CAMPAIGNERS have attacked a government U-turn that could result in fracking being carried out beneath the New Forest and other national parks.

A cross-party committee of MPs will today debate the potential impact of fracking and the level of protection given to special areas of the English countryside.

The government originally pledged that fracking would be banned in national parks, including the New Forest.

But new regulations say energy companies will be allowed to drill horizontally under protected zones as long as the wells are outside the boundaries.

Prime Minister David Cameron has said that shale gas exploration in the UK will create thousands of jobs and cut reliance on imports.

But the government’s U-turn has sparked fears that national parks will be “ringed” by shale gas operators.

Daisy Sands, head of energy at Greenpeace, said the new rules were set to be rushed through without a debate in the Commons.

She added: “It is deeply disturbing that the government appears to be playing fast and loose with democracy.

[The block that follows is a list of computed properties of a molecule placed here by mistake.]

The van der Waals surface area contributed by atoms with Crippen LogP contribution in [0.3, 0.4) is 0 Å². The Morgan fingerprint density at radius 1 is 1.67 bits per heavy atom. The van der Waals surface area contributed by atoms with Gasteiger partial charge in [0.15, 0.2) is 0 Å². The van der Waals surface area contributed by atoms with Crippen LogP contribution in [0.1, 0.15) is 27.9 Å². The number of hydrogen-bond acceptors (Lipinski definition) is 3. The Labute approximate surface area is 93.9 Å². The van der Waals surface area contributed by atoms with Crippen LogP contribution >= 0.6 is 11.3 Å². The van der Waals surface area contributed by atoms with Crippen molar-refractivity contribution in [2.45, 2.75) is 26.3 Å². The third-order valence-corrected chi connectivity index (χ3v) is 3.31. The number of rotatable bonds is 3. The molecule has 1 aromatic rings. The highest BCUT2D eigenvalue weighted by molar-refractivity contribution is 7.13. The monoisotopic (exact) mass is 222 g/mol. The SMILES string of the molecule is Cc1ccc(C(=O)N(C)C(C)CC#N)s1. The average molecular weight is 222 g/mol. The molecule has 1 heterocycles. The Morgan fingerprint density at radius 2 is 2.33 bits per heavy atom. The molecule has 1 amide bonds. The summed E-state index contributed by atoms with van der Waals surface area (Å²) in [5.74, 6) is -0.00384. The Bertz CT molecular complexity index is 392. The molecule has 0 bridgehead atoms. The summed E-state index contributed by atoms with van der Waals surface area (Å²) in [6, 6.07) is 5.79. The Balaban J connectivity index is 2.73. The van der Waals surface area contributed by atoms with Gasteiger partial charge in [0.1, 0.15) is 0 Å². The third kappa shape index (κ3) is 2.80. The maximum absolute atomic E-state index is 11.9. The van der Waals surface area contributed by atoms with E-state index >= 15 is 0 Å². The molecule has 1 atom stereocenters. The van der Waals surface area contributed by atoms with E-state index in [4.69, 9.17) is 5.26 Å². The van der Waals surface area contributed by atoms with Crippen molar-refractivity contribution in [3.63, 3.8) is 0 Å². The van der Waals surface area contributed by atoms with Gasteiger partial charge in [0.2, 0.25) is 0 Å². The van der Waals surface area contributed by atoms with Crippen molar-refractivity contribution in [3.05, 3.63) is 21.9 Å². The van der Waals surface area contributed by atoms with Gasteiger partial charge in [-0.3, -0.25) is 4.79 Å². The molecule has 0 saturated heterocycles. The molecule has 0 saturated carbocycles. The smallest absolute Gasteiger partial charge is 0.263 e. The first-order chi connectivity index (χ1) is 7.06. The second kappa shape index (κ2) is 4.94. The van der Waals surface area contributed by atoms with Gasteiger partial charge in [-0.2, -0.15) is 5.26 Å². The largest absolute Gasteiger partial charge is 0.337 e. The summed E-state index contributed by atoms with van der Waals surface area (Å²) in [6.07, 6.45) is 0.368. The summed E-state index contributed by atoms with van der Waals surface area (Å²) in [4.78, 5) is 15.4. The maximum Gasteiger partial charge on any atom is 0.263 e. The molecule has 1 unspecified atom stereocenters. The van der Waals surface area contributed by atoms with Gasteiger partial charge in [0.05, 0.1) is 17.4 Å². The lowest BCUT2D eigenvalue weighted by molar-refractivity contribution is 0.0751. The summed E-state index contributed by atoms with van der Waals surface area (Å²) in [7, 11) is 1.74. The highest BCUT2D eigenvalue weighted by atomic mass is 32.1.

“Not only are they breaking their promise that national parks would not be scarred by fracking, but they are trying to sneak these regulations through the back door of parliament without any proper scrutiny from MPs.

“The government is riding roughshod over democracy to industrialise our most beautiful landscapes.”

Julian Lewis, Tory MP for New Forest East, said no fracking should take place in national parks until its impact on other parts of the countryside had been assessed.

“We need to obtain a lot more evidence and experience before contemplating it in sensitive areas,” he said.

Fracking has been linked to earthquakes and other environmental problems.

As reported in the Daily Echo, the move to allow it to take place under national parks was first proposed earlier this year.

The government said the legislation needed to be flexible to prevent the fracking industry being “unduly constrained”.

Last night a New Forest National Park Authority spokesman said: “We continue to have concerns about allowing hydraulic fracturing to take place below ground in National Parks.

“Our understanding remains that the proposed relaxation of the planning regulations do not extend to surface fracking in the National Parks.”